David Altman

The Limits of Power

American democracy has decided to limit the tenure of senior officials in the American administration. A president, governor or mayor is limited by the US Constitution to no more than two terms in office. This perception is rooted in the democratic concept that it is important that the tenure of functionaries with such wide authority should be limited to a finite number of years. An omnipotent leader may lose the required objectivity over the years, and thus, American democracy, followed by many other countries across the world, has seen fit to limit his or her tenure to eight years. This process often involves bidding farewell to a beloved, qualified and successful leader, but the democratic idea behind this decision is more powerful and important, and serves as an indicator to society of the need to limit power.

Nevertheless like any law, the boundaries become blurred over years and the ideals behind the legislation are forgotten, and society attempts to bend the rules and adapt them to the caprices of the rulers or the people, thus re-changing reality. The term limit is one of society’s most important laws, one that should be kept, because democracy that gives almost unlimited power to senior officials, including the president, must recognize the time limits that serve as a guarantee for the limits of power. In the United States, more than any other country, the president is elected to the most powerful position in the world. He is elected with his wife and family. The president’s wife is called the ‘First Lady’ not just as an honorary title, but as an official role, which includes a staff, assistants and others – according to the elected wife’s skills and tendencies. She serves side-by-side with the president in his appointment to the lofty position of President.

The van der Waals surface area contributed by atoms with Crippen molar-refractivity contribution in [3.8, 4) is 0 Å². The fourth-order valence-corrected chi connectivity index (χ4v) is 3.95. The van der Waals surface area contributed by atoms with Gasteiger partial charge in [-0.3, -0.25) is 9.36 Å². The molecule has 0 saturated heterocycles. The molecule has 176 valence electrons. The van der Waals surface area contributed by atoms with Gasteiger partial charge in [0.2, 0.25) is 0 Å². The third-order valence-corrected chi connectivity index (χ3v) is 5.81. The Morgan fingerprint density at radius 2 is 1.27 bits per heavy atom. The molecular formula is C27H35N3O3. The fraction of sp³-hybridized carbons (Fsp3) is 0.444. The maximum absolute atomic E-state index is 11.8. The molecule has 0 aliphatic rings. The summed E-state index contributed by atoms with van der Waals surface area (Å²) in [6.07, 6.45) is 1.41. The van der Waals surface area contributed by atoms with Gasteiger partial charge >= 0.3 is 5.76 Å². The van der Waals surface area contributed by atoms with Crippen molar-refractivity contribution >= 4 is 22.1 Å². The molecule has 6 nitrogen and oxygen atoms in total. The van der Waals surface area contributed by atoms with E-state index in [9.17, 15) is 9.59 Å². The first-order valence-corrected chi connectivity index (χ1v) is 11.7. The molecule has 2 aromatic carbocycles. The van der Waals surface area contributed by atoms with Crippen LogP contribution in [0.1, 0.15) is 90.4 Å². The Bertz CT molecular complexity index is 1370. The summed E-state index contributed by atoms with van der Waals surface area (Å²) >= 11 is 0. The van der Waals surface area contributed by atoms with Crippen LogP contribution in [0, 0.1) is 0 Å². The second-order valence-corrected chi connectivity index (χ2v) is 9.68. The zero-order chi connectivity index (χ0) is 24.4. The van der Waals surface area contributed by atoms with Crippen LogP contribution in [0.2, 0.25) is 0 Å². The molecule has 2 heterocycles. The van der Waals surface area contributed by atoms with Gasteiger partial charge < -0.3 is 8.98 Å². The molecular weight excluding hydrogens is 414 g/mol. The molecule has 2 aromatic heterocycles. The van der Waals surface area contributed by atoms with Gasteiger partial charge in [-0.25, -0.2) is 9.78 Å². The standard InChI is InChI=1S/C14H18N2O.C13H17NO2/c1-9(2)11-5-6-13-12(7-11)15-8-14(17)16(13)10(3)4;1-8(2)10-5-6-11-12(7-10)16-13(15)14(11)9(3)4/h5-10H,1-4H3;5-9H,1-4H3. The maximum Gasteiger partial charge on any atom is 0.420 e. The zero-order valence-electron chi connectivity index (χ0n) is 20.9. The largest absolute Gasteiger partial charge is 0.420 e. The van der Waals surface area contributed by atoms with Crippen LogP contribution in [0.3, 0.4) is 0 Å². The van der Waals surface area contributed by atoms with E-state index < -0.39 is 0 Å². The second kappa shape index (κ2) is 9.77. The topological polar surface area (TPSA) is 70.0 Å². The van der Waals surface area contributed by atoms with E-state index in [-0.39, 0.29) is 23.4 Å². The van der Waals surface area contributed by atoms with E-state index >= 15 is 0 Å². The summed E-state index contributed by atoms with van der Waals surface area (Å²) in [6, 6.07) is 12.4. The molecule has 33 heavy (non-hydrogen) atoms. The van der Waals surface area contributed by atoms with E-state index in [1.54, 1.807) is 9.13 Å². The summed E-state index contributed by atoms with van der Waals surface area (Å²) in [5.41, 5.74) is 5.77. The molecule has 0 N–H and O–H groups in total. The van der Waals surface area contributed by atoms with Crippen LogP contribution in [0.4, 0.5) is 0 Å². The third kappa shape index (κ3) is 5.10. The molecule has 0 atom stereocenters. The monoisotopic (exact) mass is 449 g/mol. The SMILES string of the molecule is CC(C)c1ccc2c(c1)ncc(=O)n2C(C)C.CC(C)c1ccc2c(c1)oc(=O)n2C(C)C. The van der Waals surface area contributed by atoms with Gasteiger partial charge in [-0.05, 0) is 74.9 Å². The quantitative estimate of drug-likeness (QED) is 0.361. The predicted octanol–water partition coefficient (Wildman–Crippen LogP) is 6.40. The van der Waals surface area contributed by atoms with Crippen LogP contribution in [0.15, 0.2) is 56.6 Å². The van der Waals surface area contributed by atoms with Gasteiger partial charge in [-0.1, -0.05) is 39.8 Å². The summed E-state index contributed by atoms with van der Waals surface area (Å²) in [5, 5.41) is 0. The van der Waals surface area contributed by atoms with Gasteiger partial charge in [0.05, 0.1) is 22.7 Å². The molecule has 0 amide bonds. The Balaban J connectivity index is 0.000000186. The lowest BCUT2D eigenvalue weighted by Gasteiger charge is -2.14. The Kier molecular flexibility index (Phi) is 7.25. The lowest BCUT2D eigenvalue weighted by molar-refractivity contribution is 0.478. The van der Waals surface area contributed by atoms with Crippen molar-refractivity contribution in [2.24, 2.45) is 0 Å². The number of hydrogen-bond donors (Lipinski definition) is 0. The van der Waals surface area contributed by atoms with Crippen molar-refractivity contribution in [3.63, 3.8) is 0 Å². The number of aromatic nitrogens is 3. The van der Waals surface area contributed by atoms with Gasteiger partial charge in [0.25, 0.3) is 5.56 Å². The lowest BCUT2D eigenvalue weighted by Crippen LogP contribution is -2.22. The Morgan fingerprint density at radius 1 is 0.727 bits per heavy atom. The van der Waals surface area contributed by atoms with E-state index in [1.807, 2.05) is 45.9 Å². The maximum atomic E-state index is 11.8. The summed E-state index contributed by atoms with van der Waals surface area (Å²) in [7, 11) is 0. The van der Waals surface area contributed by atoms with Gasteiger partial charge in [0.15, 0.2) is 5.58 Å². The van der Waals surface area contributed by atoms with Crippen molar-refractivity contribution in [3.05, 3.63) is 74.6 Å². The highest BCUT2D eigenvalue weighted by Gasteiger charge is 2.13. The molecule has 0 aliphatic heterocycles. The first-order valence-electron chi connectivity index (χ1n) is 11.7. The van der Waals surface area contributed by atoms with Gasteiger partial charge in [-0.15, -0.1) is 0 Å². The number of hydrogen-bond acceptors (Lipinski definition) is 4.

A president, as good as he may be, cannot continue to hold office after his overall time of service, because the American people have imposed a time limit. For the first time during the recent elections’ campaign, this law has been put to test without the American society daring to deal with this question courageously or to determine this issue without sweeping it under the carpet. Nominating a former president’s wife as a presidency candidate is a creative way of returning that president’s family to the powerful role that they previously held while he was the president.

There is no way that a person who served in this extremely important position can be a silent partner in his spouse’s policymaking – under the same roof and in the same role. In fact, electing a former president’s wife as president is an automatic extension of his terms in office, which is impossible under the American constitution.

Had Hillary Clinton been elected president – it would have been impossible to imagine her husband as a minor partner in Hillary’s campaign and establishment of this powerful position.

The American public cannot help but conducting a profound discussion on whether their democracy acknowledges such a reality, of having the same family in the White House for 12 or 16 years. This discussion should be preceded by a profound debate over whether such a possibility exists, whether it is desirable, and what really a democratic society feels about the long-term rule of one family. Therefore, the US must give an account to itself whether this question eluded society’s consciousness deliberately or accidentally, and whether this issue should have been discussed openly and vigorously.

Precedents across the world have shown that long-term tenure as president by one family can result in political corruption, as evident by the behavior of the last president of Argentina, who continued her husband’s role as president of this country.

Now, with the elections over, American society should address this issue when it is free of commitments to this or that candidate, and make the proper and just democratic decision as it is perceived by the American public, and consequently by the entire world.

About the Author
Dr David Altman is senior vice-president at the Netanya Academic College and vice-chair of the college's Strategic Dialogue Center
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